Statin Medications and Amyotrophic Lateral Sclerosis Incidence and Mortality

Marc G. Weisskopf, Joseph Levy, Aisha S. Dickerson, Sabrina Paganoni, Maya Leventer-Roberts

Research output: Contribution to journalArticlepeer-review


Studies of statins and amyotrophic lateral sclerosis (ALS) incidence and survival have had conflicting findings possibly related to difficulties with confounding by indication. We considered potency of statins used and duration of use to explore confounding by indication. Within the Clalit Health Services in Israel, we identified 948 ALS case patients from 2004 through 2017 and matched them with 1,000 control subjects each. Any statin use up to 3 years before ALS onset was not associated with ALS incidence but was associated with a reduced hazard ratio (HR) for death. Odds of ALS did not vary by statin potency, but use of only lower-potency statins was associated with longer survival (HR = 0.82, 95% CI: 0.68, 0.98), whereas the association with higher-potency statins was null compared with those case patients who did not use statins. However, duration of statin use appeared to account for these findings. Those who used statins only up to 3 years had longer survival (HR = 0.77, 95% CI: 0.61, 0.96) than did case patients who did not use statins, but those who used statins for >3 years did not. Although other explanations are possible, these findings could suggest a protective effect of statins on ALS survival that is partially masked by a worse prognosis from underlying reasons for taking statins that deserves further exploration.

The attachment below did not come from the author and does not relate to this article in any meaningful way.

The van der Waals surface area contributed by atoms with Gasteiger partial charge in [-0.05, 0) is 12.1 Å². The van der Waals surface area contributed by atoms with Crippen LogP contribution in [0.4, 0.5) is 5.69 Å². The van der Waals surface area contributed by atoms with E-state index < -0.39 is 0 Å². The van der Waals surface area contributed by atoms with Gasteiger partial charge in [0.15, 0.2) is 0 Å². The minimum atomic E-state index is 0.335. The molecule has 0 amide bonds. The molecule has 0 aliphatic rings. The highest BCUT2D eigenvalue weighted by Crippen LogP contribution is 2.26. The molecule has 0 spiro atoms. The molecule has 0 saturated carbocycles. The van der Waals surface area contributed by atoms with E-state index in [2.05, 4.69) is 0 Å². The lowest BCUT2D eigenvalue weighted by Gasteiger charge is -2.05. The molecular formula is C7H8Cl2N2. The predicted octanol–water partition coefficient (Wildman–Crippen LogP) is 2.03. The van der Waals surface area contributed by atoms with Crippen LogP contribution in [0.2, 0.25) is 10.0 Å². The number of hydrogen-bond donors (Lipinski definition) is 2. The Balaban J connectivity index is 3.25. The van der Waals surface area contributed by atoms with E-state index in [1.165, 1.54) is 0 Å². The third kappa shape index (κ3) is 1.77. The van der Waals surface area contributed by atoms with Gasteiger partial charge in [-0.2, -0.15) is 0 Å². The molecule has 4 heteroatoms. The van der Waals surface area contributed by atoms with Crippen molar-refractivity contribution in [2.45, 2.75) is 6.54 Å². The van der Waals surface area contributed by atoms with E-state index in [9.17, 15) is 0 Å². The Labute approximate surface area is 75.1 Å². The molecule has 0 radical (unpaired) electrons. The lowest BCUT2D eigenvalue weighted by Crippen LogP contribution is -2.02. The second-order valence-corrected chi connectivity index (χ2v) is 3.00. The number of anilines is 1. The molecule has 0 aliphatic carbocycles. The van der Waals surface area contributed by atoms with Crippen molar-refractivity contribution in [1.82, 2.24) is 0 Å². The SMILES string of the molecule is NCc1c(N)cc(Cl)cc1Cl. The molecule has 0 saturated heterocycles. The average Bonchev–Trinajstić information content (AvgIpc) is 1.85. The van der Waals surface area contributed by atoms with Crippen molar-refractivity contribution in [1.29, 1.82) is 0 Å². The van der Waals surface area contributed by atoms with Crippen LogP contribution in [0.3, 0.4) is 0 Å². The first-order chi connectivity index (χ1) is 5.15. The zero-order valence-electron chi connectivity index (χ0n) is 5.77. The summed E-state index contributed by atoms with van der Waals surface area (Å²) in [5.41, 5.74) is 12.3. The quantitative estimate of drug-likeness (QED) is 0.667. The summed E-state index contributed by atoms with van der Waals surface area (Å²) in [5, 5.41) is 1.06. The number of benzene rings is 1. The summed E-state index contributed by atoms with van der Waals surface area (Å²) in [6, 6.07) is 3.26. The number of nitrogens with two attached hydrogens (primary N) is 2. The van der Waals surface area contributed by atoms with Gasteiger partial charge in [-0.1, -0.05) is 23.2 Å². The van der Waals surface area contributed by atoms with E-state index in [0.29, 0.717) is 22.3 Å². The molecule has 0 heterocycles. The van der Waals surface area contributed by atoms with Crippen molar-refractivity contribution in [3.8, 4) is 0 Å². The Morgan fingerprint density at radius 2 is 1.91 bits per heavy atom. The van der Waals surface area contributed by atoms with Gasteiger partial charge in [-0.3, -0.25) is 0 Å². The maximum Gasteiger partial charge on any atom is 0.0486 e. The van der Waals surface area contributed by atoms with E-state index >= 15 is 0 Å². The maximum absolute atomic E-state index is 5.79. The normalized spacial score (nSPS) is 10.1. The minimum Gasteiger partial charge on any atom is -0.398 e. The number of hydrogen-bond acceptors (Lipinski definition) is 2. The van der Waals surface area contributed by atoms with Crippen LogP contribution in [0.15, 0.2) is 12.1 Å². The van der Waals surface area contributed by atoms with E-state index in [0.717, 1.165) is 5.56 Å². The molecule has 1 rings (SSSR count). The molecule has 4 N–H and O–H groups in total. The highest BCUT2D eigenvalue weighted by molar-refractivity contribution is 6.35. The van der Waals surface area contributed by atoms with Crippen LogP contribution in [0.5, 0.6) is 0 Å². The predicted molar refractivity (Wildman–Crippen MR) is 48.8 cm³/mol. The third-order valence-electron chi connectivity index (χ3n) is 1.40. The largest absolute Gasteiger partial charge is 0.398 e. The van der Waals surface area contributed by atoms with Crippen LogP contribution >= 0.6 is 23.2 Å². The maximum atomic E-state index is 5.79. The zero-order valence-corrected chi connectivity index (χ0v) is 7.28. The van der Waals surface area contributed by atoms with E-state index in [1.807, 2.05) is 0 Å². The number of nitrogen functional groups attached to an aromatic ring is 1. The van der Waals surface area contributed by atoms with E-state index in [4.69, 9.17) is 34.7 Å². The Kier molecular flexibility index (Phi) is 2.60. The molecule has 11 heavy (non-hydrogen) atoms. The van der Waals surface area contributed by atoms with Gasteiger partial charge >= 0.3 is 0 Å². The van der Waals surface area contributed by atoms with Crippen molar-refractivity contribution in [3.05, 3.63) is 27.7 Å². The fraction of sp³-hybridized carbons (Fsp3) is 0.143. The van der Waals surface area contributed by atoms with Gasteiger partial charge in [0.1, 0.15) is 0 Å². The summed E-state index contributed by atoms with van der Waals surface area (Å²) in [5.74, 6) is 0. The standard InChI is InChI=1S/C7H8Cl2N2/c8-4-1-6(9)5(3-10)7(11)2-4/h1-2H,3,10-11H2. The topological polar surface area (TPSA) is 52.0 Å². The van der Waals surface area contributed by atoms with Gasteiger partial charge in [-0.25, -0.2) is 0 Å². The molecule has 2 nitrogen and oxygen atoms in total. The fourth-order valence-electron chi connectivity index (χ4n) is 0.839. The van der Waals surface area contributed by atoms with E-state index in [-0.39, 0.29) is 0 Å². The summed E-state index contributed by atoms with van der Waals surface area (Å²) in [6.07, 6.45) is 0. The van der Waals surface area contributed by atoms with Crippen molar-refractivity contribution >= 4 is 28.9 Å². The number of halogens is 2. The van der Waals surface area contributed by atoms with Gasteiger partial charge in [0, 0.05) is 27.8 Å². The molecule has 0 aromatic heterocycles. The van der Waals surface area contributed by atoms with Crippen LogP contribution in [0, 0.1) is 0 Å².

Original languageEnglish (US)
Pages (from-to)1248-1257
Number of pages10
JournalAmerican journal of epidemiology
Issue number7
StatePublished - Jul 1 2022


  • amyotrophic lateral sclerosis
  • epidemiology
  • hydroxymethylglutaryl-CoA reductase inhibitors
  • incidence
  • survival

ASJC Scopus subject areas

  • Epidemiology


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